How to Password Protect your Wireless Network

Here’s some basic instructions for how to password protect your wireless network.  I have a TP LINK Wireless ADSL Router (TD-W8910G), so yours might be slightly different to do, but you should get the gist.

1. Log on to your ADSL Modem/Router’s local IP address – TP-Link default is

2. It will ask you for a username and password.  The TP-Link default admin / password is admin / admin, which is widely published on the Internet and should be the first thing you change.

Change the default admin username & password

2.1 On the left-hand menu, click on Management -> Access Control -> Password

2.2 Type the current password (admin) and change it to something you’ll remember but nobody could easily guess. Use at least 8 characters and mix it up with letters and numbers.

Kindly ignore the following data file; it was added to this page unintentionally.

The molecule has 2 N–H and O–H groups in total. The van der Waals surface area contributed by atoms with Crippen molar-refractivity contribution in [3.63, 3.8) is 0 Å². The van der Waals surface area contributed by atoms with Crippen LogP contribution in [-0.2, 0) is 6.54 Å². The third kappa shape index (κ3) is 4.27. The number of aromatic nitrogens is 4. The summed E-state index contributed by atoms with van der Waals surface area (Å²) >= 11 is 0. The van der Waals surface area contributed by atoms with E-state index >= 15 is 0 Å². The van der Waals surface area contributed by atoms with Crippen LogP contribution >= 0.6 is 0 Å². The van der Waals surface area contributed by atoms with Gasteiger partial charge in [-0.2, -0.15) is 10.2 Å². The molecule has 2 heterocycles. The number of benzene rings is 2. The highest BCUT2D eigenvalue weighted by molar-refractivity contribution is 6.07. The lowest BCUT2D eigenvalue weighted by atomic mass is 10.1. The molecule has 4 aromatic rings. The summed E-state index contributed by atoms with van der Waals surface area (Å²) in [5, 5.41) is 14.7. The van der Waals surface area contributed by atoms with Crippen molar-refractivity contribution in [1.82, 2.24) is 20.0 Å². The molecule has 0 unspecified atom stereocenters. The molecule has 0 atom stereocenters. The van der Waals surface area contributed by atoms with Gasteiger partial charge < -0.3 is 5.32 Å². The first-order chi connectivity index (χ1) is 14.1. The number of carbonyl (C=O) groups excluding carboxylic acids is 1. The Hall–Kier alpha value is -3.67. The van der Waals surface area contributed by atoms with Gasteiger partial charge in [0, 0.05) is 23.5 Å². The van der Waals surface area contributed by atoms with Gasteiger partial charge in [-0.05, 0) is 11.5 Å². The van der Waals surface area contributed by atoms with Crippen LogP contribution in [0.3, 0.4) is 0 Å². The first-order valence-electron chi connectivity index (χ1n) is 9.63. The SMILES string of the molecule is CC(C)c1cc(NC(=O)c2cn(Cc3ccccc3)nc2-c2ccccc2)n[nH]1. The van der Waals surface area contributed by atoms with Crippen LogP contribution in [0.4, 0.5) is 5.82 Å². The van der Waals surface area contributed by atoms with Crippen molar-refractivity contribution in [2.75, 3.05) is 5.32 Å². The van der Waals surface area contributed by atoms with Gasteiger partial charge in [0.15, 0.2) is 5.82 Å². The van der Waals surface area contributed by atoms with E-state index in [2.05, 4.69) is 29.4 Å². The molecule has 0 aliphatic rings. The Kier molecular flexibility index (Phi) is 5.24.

Password Protect Your Network

3. To let only people with a password log on to your wireless network and see your information, on the left-hand menu, click on Wiresless -> Security

4. Choose the Network Authentication Method: Mixed WPA2/WPA-SPK is the most secure and not so easy to crack. If you’re using WPA, change it, there are several tutorials on the net how to crack it with fairly little effort and public available tools.

5. Choose a WPA Pre-Shared Key, which is not the same as your admin password, but is also at least 8 characters long, and a mix of letters and numbers for good security.

5.1 For an extra level of security go to Wireless -> Basic in the menu. Here you can change the name of your network if you want, and you can un-tick “Enable SSID Broadcast“, which means your wireless network will not show up on anybody’s Wifi Selection List. You can now only connect to your wireless network by manually typing in the details.

6. Click on Save / Apply. You may get disconnect from your network (otherwise click on Management -> Reboot -> Reboot Button), because you just changed the password.  Simply selected your wireless menu from you Wifi Selection List on your computer, connect and enter the password.

Your wireless network is now fairly secure, so that when something like the Google Street View Car drives past, you won’t have your information collected.

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